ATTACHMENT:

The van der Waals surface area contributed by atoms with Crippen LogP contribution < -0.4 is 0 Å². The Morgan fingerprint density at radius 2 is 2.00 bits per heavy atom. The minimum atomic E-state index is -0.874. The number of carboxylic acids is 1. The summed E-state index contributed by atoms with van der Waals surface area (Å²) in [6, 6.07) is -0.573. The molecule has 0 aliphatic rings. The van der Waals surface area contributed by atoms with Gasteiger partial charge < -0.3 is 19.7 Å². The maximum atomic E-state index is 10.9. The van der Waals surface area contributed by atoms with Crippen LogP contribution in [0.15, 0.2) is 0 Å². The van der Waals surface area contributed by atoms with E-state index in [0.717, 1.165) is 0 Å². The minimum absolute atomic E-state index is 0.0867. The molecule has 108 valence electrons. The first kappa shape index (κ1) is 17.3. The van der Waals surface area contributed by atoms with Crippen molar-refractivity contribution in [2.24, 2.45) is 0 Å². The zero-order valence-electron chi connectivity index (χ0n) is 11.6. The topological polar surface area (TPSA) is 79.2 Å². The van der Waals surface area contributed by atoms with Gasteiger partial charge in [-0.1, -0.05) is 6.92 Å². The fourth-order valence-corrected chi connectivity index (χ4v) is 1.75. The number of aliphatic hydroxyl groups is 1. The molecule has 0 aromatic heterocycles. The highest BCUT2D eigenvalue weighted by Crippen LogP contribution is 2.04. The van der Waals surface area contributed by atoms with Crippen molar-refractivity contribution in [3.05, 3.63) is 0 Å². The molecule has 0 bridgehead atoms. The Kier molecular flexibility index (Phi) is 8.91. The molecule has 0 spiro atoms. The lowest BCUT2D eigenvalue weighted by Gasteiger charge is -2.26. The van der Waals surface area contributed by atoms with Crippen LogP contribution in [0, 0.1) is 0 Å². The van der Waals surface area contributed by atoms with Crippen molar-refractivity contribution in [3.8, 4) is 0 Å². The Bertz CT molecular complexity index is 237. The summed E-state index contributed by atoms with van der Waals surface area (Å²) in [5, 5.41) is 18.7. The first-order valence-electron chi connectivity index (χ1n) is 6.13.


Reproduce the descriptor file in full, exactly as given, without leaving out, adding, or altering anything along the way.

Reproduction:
The van der Waals surface area contributed by atoms with Crippen LogP contribution < -0.4 is 0 Å². The Morgan fingerprint density at radius 2 is 2.00 bits per heavy atom. The minimum atomic E-state index is -0.874. The number of carboxylic acids is 1. The summed E-state index contributed by atoms with van der Waals surface area (Å²) in [6, 6.07) is -0.573. The molecule has 0 aliphatic rings. The van der Waals surface area contributed by atoms with Gasteiger partial charge < -0.3 is 19.7 Å². The maximum atomic E-state index is 10.9. The van der Waals surface area contributed by atoms with Crippen LogP contribution in [0.15, 0.2) is 0 Å². The van der Waals surface area contributed by atoms with E-state index in [0.717, 1.165) is 0 Å². The minimum absolute atomic E-state index is 0.0867. The molecule has 108 valence electrons. The first kappa shape index (κ1) is 17.3. The van der Waals surface area contributed by atoms with Crippen molar-refractivity contribution in [2.24, 2.45) is 0 Å². The zero-order valence-electron chi connectivity index (χ0n) is 11.6. The topological polar surface area (TPSA) is 79.2 Å². The van der Waals surface area contributed by atoms with Gasteiger partial charge in [-0.1, -0.05) is 6.92 Å². The fourth-order valence-corrected chi connectivity index (χ4v) is 1.75. The number of aliphatic hydroxyl groups is 1. The molecule has 0 aromatic heterocycles. The highest BCUT2D eigenvalue weighted by Crippen LogP contribution is 2.04. The van der Waals surface area contributed by atoms with Crippen molar-refractivity contribution in [3.05, 3.63) is 0 Å². The molecule has 0 bridgehead atoms. The Kier molecular flexibility index (Phi) is 8.91. The molecule has 0 spiro atoms. The lowest BCUT2D eigenvalue weighted by Gasteiger charge is -2.26. The van der Waals surface area contributed by atoms with Crippen LogP contribution in [0, 0.1) is 0 Å². The van der Waals surface area contributed by atoms with Crippen molar-refractivity contribution in [3.8, 4) is 0 Å². The Bertz CT molecular complexity index is 237. The summed E-state index contributed by atoms with van der Waals surface area (Å²) in [5, 5.41) is 18.7. The first-order valence-electron chi connectivity index (χ1n) is 6.13.